Typically, here’s how wine is made: White grapes are quickly crushed and the juice pressed away to start becoming wine. Red grapes are crushed so the juice can sit on the skins – a process called skin contact, which sounds vaguely obscene but is tantalizing in its own way. Skin contact lets the nascent wine absorb color and flavor, often for several weeks. If you reversed those rules for white wine? You would have what has come, somehow, to be called orange wine.

Most white wine is made by quickly taking the grape’s juice away from its skins and seeds. What orange wines share in common is skin contact: The juice bathes amid the grape skins for a period – picking up the extra stuff that the skins and seeds have to offer. Sometimes it’s even fermented directly on the skins. Essentially this is treating white grapes as though they were red, although those who traffic in would-be orange wines can get defensive about the comparison.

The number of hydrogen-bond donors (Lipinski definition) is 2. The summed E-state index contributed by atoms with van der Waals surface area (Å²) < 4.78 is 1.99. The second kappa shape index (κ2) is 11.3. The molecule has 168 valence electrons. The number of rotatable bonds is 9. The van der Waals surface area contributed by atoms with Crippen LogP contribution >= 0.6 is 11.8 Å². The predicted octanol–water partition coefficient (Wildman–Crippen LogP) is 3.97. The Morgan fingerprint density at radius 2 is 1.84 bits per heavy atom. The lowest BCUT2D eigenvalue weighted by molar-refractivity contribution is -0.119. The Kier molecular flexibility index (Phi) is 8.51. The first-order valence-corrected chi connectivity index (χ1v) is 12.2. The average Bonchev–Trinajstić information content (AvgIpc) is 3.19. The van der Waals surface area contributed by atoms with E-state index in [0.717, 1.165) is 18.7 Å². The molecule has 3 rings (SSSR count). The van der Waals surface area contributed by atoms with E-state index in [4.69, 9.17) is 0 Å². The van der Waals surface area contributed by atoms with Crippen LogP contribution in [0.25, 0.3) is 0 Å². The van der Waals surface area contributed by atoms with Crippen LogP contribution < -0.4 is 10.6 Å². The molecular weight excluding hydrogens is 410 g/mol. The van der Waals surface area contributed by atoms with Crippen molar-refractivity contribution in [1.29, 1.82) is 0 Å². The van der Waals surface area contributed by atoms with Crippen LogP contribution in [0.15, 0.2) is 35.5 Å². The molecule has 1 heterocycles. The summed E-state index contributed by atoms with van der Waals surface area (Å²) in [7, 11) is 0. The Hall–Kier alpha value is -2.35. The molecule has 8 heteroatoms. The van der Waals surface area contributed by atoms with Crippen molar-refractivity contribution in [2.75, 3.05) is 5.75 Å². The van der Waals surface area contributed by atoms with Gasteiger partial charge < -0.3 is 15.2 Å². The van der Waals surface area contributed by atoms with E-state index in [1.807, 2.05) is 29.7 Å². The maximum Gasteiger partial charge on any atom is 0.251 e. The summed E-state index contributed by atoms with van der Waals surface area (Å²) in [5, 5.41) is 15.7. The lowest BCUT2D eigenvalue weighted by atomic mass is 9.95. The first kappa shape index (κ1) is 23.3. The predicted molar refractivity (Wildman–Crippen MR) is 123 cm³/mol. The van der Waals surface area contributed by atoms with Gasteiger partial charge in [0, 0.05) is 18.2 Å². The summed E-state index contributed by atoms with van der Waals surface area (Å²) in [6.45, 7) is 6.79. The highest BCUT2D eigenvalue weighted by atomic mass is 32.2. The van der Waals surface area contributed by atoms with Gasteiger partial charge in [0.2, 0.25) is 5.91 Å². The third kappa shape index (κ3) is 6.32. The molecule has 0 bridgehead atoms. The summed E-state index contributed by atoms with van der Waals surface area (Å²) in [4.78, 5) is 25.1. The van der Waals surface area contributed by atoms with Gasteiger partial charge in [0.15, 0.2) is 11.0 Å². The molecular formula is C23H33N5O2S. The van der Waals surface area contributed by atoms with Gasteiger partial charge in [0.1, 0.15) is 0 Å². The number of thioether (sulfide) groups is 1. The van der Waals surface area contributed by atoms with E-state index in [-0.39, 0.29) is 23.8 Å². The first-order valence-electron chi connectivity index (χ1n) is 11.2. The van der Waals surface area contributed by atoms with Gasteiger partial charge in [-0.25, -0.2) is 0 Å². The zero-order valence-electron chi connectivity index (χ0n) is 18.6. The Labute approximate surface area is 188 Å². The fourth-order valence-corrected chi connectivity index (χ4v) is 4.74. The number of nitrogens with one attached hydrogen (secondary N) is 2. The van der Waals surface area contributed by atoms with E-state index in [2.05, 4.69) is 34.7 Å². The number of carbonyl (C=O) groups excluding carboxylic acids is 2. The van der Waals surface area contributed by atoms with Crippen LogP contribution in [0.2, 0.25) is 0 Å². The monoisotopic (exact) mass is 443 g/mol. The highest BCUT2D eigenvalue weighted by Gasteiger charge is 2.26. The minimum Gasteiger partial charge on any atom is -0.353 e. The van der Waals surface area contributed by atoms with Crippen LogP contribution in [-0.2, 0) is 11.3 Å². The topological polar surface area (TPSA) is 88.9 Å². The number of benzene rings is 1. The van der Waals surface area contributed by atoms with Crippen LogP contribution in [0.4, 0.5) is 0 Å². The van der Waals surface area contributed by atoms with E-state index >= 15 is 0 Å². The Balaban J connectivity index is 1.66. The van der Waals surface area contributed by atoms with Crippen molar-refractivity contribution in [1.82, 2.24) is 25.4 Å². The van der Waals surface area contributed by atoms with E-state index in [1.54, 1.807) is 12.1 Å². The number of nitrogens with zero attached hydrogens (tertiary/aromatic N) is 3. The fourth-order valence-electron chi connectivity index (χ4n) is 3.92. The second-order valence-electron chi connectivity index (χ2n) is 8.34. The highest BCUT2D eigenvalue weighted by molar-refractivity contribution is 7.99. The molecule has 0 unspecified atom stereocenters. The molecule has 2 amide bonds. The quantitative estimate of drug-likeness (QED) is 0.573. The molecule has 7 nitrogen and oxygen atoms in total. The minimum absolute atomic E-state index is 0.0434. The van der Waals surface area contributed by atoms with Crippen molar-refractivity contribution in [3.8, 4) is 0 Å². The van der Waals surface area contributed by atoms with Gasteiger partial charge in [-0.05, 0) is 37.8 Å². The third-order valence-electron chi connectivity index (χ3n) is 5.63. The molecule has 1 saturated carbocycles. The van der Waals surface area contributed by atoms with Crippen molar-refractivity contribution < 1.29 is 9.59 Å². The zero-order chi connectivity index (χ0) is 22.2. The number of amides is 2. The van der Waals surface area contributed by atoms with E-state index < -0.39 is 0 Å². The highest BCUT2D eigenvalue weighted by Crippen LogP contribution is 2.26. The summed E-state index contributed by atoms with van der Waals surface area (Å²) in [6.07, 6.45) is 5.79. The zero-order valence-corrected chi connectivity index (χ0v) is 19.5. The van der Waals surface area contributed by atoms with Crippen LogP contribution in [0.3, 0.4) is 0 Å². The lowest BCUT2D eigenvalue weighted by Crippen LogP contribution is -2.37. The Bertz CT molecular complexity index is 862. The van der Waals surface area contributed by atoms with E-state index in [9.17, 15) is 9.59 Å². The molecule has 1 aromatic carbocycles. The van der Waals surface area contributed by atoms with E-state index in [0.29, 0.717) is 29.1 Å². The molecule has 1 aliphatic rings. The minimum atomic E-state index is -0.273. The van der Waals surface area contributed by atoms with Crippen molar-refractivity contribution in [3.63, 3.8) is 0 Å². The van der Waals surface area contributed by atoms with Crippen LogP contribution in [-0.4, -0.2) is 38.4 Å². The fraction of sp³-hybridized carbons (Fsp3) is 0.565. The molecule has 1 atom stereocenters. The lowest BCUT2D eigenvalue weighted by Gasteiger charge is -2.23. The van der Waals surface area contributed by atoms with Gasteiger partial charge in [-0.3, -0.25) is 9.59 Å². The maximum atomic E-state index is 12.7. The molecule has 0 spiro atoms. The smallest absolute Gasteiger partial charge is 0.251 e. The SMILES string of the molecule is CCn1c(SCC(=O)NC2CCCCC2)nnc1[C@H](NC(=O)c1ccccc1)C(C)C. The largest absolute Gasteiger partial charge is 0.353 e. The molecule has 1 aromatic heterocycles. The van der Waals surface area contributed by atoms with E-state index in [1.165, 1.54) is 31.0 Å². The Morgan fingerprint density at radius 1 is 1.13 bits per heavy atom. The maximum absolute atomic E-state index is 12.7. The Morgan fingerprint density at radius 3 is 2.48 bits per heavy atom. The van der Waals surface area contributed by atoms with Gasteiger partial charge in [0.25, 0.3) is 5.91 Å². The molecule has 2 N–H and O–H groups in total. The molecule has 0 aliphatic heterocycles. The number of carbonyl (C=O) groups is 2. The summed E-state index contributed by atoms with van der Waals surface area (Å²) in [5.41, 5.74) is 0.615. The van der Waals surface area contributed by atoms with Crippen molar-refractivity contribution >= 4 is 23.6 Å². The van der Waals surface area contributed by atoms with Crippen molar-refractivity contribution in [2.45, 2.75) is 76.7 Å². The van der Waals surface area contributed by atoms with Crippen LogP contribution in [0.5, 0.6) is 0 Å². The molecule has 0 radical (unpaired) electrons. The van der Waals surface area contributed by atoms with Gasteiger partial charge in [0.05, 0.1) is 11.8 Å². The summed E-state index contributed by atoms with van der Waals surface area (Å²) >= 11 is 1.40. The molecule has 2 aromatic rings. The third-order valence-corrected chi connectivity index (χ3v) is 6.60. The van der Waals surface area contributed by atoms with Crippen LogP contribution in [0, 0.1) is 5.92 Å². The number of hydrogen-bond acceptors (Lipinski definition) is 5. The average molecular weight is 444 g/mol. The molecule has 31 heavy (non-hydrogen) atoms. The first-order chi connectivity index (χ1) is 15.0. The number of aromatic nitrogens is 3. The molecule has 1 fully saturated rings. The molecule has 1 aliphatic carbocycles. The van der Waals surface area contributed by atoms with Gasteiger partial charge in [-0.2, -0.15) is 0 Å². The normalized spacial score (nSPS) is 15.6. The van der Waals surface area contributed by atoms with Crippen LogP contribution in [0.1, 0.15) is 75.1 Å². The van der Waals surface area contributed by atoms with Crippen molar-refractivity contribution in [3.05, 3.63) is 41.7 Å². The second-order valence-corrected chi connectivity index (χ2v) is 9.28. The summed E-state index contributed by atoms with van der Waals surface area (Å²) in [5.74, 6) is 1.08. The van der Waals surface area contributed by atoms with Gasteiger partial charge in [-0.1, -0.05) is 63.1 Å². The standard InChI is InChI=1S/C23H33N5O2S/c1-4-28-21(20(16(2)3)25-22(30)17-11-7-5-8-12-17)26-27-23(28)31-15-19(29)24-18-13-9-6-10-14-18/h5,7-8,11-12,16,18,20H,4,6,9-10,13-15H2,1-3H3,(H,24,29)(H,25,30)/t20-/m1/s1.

“I do not think of them as, or even by analogy to, red wines,” says Abe Schoener, who uses the technique for the sometimes experimental whites under his Scholium Project label.

Of course, red grapes frequently are treated like white, the juice drained away from skins before deeper flavors or colors are extracted. This is how rosé is made.

What’s the purpose?

via Printable version: Soaking white grapes in skins is orange crush.